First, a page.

· The Courts Administration does not evaluate the work of a judge. When distributing funds to courts, there are some general aims of how many cases a judge should be able to decide every year. However, it must be pointed out that these aims are not followed up on an individual basis.
· Concerning disciplinary measures, se question no 6.
· The funds for financing the courts are distributed to the courts by the Courts Administration. There are no budget negotiations between the courts and the government. The courts will for each year present their financial needs to the Courts Administration. The Administration will examine the requests from all courts, and this is followed by negotiations with the courts about any different opinions as regards the funds necessary to carry out the activities in the courts. The Courts Administration will every year request from the government the total needs for all courts and the Courts Administration itself for the coming three years.
· The Courts Administration is often asked to give opinions about proposal for new legislation or changes in existing legislation. Recently, a new operational (IT-based) support system has been introduced for the courts in Sweden. During the last years the organizational structure of district courts has been examined. Following decisions by the government, the number of courts has been reduced. One of the purposes has been to create courts which are more efficient and that can cope with normal staff absence without adverse impacts on their day-to-day operation. The Courts Administration play an important role in the implementing the decisions by the government.
The Courts Administration can conduct investigations following authorization by the government. One example is in the area of reorganizing the courts. Investigations has also been conducted as regards methods to make the courts more efficient. The Courts Administration also has conducted investigations concerning the rights of citizens to legal aid.
Information about the functioning of the courts is obtained by statistics concerning the number of cases arriving to the courts and the number of cases decided by the courts. Also, in the process of distributing funds to the courts, the courts must provide the Courts Administration with detailed information about how the court has been functioning during the last 12 months.
The competence for issuing norms is limited, and can not involve any interference with the adjudication process of the courts. The Courts Administration must in every case be authorized by the government to issue any norms. For example, the Courts Administration recently was authorized to issue rules concerning information security, which are binding for the courts. Most of the norms issued by the Courts Administration concern administrative matters.
The functions and responsibilities of the Courts Administration are described in a governmental decree.
The tasks are formulated in a rather general manner.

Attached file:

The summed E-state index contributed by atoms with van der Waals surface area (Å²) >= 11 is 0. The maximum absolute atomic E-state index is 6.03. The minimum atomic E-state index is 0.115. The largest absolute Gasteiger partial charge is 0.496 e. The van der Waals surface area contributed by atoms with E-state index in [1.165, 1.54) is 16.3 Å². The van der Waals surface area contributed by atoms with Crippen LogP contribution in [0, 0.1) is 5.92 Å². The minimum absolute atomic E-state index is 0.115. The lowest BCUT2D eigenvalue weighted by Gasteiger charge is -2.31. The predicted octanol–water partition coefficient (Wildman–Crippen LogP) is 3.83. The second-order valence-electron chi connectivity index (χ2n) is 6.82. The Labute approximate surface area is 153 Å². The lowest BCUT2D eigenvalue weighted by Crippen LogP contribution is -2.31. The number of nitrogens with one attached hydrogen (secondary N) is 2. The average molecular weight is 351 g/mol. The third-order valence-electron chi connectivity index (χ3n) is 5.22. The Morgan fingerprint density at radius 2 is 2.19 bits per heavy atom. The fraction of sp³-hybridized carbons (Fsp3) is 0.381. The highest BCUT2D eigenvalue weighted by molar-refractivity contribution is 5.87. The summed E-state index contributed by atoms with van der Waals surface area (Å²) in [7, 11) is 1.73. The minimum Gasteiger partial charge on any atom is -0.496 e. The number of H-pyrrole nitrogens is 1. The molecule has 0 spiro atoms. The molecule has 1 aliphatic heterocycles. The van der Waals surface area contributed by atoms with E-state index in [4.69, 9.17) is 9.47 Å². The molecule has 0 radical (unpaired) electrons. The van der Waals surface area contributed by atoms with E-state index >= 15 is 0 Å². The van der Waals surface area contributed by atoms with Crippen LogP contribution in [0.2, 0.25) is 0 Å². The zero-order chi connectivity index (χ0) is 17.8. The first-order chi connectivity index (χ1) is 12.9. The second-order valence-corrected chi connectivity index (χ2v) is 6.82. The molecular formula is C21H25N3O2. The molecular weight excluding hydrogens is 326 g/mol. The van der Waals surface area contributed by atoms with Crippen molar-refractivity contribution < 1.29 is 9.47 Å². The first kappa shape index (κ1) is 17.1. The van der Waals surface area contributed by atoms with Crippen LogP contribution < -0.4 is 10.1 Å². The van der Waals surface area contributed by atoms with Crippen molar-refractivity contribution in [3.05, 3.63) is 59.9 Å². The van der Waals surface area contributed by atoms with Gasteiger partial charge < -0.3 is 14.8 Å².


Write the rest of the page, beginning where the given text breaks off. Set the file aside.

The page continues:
There are no written codes of ethics, except for some very old codes written in the 16th century.
The Courts Administration has a public relations department for external relations for the Administration and the Judiciary as whole. Some courts have their own public relations departments. Information about the Courts Administration in terms of functioning and organisation are available on the website (see above).
The only decisions that are published are the opinions given by the Courts Administration about proposal for new legislation or changes in existing legislation.
Legislation can in different ways influence the work of the Courts Administration. For example the government can empower the Administration to issue decrees within its area of competence. Also, when new legislation is decided which will influence the courts, the Courts Administration should inform the courts about the new legislation before it enters into force. As regards executive power, the government can instruct the Courts Administration make different kinds of investigation within its area of competence.
The Courts Administration is an independent authority under the government.
The Ministry of Justice is part of the government and therefore also part of the executive power. The Courts Administration is an authority under the government and also the Ministry of Justice, and has mainly administrative responsibilities concerning the Judiciary. To some extent the government can authorize the Courts Administration to issue decrees (also se above).
The Supreme Court and the Supreme Administrative Court are active only in the adjudication process. The Courts Administration can not take part in this process and has no right to interfere in the adjudication process.
See question no 35.
The priorities of action is decided both by the government and the Courts Administration itself. Every year the government will announce some priorities for the work of the Courts Administration (Terms of reference). Then the Administration itself will formulate in more detail the priorities for its work. This is published in plans for the work for the coming three years.
There are no special instruments or practices used to guard the independence of judges or to protect judges from attacks from media or the public. The independence of judges is based on the constitution, in which it is stated that a judge can be suspended only if he or she by committing criminal actions or by setting aside their duties as a judge has shown that he or she obviously is unfit to serve as a judge.
The Courts Administration has no special instruments or practices in case of attacks against its own interest (this would seem rather unlikely to happen).
The Courts Administration do a lot to improve the working method for judges. One example is the above mentioned operational support system which has recently been introduced in all courts in Sweden.
No. It is important that the administrative management is separated from the adjudication process.
Sweden is participating as an observer. So far, it is difficult to point out any concrete benefits from being an observer to the ENCJ.